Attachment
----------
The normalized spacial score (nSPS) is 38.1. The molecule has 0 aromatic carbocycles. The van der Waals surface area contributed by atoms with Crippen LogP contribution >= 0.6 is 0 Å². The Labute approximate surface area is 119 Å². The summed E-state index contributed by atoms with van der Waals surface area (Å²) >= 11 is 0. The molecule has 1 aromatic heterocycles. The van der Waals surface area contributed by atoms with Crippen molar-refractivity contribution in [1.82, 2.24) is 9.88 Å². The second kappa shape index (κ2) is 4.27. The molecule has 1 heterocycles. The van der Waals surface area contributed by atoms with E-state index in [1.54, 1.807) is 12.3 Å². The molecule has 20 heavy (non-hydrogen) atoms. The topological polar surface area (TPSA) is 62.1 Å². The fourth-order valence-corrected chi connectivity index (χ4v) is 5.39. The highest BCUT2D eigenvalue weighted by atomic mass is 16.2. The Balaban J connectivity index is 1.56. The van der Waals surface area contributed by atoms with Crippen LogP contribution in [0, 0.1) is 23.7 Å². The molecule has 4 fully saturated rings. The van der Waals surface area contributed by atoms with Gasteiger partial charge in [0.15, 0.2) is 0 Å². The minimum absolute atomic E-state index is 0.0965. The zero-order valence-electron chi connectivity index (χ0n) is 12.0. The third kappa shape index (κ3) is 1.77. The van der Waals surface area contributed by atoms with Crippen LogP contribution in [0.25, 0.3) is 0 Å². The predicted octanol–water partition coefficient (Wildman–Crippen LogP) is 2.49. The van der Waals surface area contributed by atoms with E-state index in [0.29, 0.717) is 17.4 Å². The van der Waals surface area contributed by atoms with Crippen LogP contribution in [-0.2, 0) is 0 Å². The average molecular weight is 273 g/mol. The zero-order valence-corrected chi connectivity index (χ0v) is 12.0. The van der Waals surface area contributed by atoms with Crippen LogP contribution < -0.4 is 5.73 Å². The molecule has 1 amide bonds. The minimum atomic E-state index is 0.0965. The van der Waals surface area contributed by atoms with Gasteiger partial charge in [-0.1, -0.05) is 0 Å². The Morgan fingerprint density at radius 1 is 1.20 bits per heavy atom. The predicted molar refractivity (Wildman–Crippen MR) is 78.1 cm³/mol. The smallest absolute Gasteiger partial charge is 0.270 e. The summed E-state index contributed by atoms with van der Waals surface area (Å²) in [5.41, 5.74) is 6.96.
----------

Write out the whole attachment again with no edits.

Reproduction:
The normalized spacial score (nSPS) is 38.1. The molecule has 0 aromatic carbocycles. The van der Waals surface area contributed by atoms with Crippen LogP contribution >= 0.6 is 0 Å². The Labute approximate surface area is 119 Å². The summed E-state index contributed by atoms with van der Waals surface area (Å²) >= 11 is 0. The molecule has 1 aromatic heterocycles. The van der Waals surface area contributed by atoms with Crippen molar-refractivity contribution in [1.82, 2.24) is 9.88 Å². The second kappa shape index (κ2) is 4.27. The molecule has 1 heterocycles. The van der Waals surface area contributed by atoms with E-state index in [1.54, 1.807) is 12.3 Å². The molecule has 20 heavy (non-hydrogen) atoms. The topological polar surface area (TPSA) is 62.1 Å². The fourth-order valence-corrected chi connectivity index (χ4v) is 5.39. The highest BCUT2D eigenvalue weighted by atomic mass is 16.2. The Balaban J connectivity index is 1.56. The van der Waals surface area contributed by atoms with Crippen LogP contribution in [0, 0.1) is 23.7 Å². The molecule has 4 fully saturated rings. The van der Waals surface area contributed by atoms with Gasteiger partial charge in [0.15, 0.2) is 0 Å². The minimum absolute atomic E-state index is 0.0965. The zero-order valence-electron chi connectivity index (χ0n) is 12.0. The third kappa shape index (κ3) is 1.77. The van der Waals surface area contributed by atoms with Crippen LogP contribution in [0.25, 0.3) is 0 Å². The predicted octanol–water partition coefficient (Wildman–Crippen LogP) is 2.49. The van der Waals surface area contributed by atoms with E-state index in [0.29, 0.717) is 17.4 Å². The van der Waals surface area contributed by atoms with Crippen LogP contribution in [-0.2, 0) is 0 Å². The average molecular weight is 273 g/mol. The zero-order valence-corrected chi connectivity index (χ0v) is 12.0. The van der Waals surface area contributed by atoms with Crippen LogP contribution < -0.4 is 5.73 Å². The molecule has 1 amide bonds. The minimum atomic E-state index is 0.0965. The van der Waals surface area contributed by atoms with Gasteiger partial charge in [-0.1, -0.05) is 0 Å². The Morgan fingerprint density at radius 1 is 1.20 bits per heavy atom. The predicted molar refractivity (Wildman–Crippen MR) is 78.1 cm³/mol. The smallest absolute Gasteiger partial charge is 0.270 e. The summed E-state index contributed by atoms with van der Waals surface area (Å²) in [5.41, 5.74) is 6.96.